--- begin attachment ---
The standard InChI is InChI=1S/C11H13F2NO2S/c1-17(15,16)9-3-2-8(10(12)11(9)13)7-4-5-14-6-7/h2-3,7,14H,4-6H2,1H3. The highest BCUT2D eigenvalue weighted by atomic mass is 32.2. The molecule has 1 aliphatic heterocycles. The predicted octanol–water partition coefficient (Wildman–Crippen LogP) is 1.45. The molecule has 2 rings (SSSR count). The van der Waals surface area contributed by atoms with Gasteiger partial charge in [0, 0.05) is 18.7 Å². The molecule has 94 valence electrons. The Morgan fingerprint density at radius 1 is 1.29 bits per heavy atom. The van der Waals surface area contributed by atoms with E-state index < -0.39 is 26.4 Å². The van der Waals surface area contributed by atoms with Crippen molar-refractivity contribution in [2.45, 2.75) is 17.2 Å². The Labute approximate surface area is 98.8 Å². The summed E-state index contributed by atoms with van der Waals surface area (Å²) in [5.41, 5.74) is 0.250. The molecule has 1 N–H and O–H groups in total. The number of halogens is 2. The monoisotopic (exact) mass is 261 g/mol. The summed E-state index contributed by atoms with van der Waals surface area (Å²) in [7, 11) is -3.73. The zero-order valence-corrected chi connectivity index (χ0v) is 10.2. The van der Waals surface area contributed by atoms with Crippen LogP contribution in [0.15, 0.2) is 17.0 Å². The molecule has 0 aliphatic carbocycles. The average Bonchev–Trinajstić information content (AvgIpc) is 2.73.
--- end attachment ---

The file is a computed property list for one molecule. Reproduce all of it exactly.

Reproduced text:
The standard InChI is InChI=1S/C11H13F2NO2S/c1-17(15,16)9-3-2-8(10(12)11(9)13)7-4-5-14-6-7/h2-3,7,14H,4-6H2,1H3. The highest BCUT2D eigenvalue weighted by atomic mass is 32.2. The molecule has 1 aliphatic heterocycles. The predicted octanol–water partition coefficient (Wildman–Crippen LogP) is 1.45. The molecule has 2 rings (SSSR count). The van der Waals surface area contributed by atoms with Gasteiger partial charge in [0, 0.05) is 18.7 Å². The molecule has 94 valence electrons. The Morgan fingerprint density at radius 1 is 1.29 bits per heavy atom. The van der Waals surface area contributed by atoms with E-state index < -0.39 is 26.4 Å². The van der Waals surface area contributed by atoms with Crippen molar-refractivity contribution in [2.45, 2.75) is 17.2 Å². The Labute approximate surface area is 98.8 Å². The summed E-state index contributed by atoms with van der Waals surface area (Å²) in [5.41, 5.74) is 0.250. The molecule has 1 N–H and O–H groups in total. The number of halogens is 2. The monoisotopic (exact) mass is 261 g/mol. The summed E-state index contributed by atoms with van der Waals surface area (Å²) in [7, 11) is -3.73. The zero-order valence-corrected chi connectivity index (χ0v) is 10.2. The van der Waals surface area contributed by atoms with Crippen LogP contribution in [0.15, 0.2) is 17.0 Å². The molecule has 0 aliphatic carbocycles. The average Bonchev–Trinajstić information content (AvgIpc) is 2.73.